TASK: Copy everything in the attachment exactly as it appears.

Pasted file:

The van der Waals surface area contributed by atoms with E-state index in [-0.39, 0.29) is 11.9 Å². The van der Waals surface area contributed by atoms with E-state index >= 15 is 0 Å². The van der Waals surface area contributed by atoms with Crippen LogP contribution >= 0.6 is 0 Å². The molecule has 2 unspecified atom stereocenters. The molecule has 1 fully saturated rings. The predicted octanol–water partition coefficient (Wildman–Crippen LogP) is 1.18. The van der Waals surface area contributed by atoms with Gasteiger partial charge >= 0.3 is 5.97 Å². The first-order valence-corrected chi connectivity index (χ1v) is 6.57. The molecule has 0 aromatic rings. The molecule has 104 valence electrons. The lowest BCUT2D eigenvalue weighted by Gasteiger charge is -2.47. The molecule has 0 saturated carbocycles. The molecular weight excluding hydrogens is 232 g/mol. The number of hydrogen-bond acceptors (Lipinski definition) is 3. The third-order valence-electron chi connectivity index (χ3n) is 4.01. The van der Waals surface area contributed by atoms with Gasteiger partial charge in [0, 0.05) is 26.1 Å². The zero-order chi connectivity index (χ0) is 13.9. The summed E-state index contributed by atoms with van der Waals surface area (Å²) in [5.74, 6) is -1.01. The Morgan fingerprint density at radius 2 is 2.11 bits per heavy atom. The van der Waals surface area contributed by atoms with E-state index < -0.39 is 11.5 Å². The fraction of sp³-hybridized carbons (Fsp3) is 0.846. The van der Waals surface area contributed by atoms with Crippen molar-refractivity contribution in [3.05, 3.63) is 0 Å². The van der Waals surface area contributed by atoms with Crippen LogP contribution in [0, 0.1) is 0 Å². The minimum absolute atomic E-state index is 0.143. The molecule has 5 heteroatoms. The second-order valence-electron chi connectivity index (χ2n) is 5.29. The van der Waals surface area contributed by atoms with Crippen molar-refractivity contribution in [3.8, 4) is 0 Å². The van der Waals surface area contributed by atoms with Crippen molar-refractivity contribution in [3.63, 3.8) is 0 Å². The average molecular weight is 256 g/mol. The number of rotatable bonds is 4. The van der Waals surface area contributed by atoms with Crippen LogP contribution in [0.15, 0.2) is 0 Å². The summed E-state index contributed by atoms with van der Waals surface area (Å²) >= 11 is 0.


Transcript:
The van der Waals surface area contributed by atoms with E-state index in [-0.39, 0.29) is 11.9 Å². The van der Waals surface area contributed by atoms with E-state index >= 15 is 0 Å². The van der Waals surface area contributed by atoms with Crippen LogP contribution >= 0.6 is 0 Å². The molecule has 2 unspecified atom stereocenters. The molecule has 1 fully saturated rings. The predicted octanol–water partition coefficient (Wildman–Crippen LogP) is 1.18. The van der Waals surface area contributed by atoms with Gasteiger partial charge >= 0.3 is 5.97 Å². The first-order valence-corrected chi connectivity index (χ1v) is 6.57. The molecule has 0 aromatic rings. The molecule has 104 valence electrons. The lowest BCUT2D eigenvalue weighted by Gasteiger charge is -2.47. The molecule has 0 saturated carbocycles. The molecular weight excluding hydrogens is 232 g/mol. The number of hydrogen-bond acceptors (Lipinski definition) is 3. The third-order valence-electron chi connectivity index (χ3n) is 4.01. The van der Waals surface area contributed by atoms with Gasteiger partial charge in [0, 0.05) is 26.1 Å². The zero-order chi connectivity index (χ0) is 13.9. The summed E-state index contributed by atoms with van der Waals surface area (Å²) in [5.74, 6) is -1.01. The Morgan fingerprint density at radius 2 is 2.11 bits per heavy atom. The van der Waals surface area contributed by atoms with E-state index < -0.39 is 11.5 Å². The fraction of sp³-hybridized carbons (Fsp3) is 0.846. The van der Waals surface area contributed by atoms with Crippen molar-refractivity contribution in [3.05, 3.63) is 0 Å². The van der Waals surface area contributed by atoms with Crippen LogP contribution in [0, 0.1) is 0 Å². The minimum absolute atomic E-state index is 0.143. The molecule has 5 heteroatoms. The second-order valence-electron chi connectivity index (χ2n) is 5.29. The van der Waals surface area contributed by atoms with Crippen molar-refractivity contribution in [3.8, 4) is 0 Å². The van der Waals surface area contributed by atoms with Crippen molar-refractivity contribution in [3.63, 3.8) is 0 Å². The average molecular weight is 256 g/mol. The number of rotatable bonds is 4. The van der Waals surface area contributed by atoms with Crippen LogP contribution in [0.15, 0.2) is 0 Å². The summed E-state index contributed by atoms with van der Waals surface area (Å²) >= 11 is 0.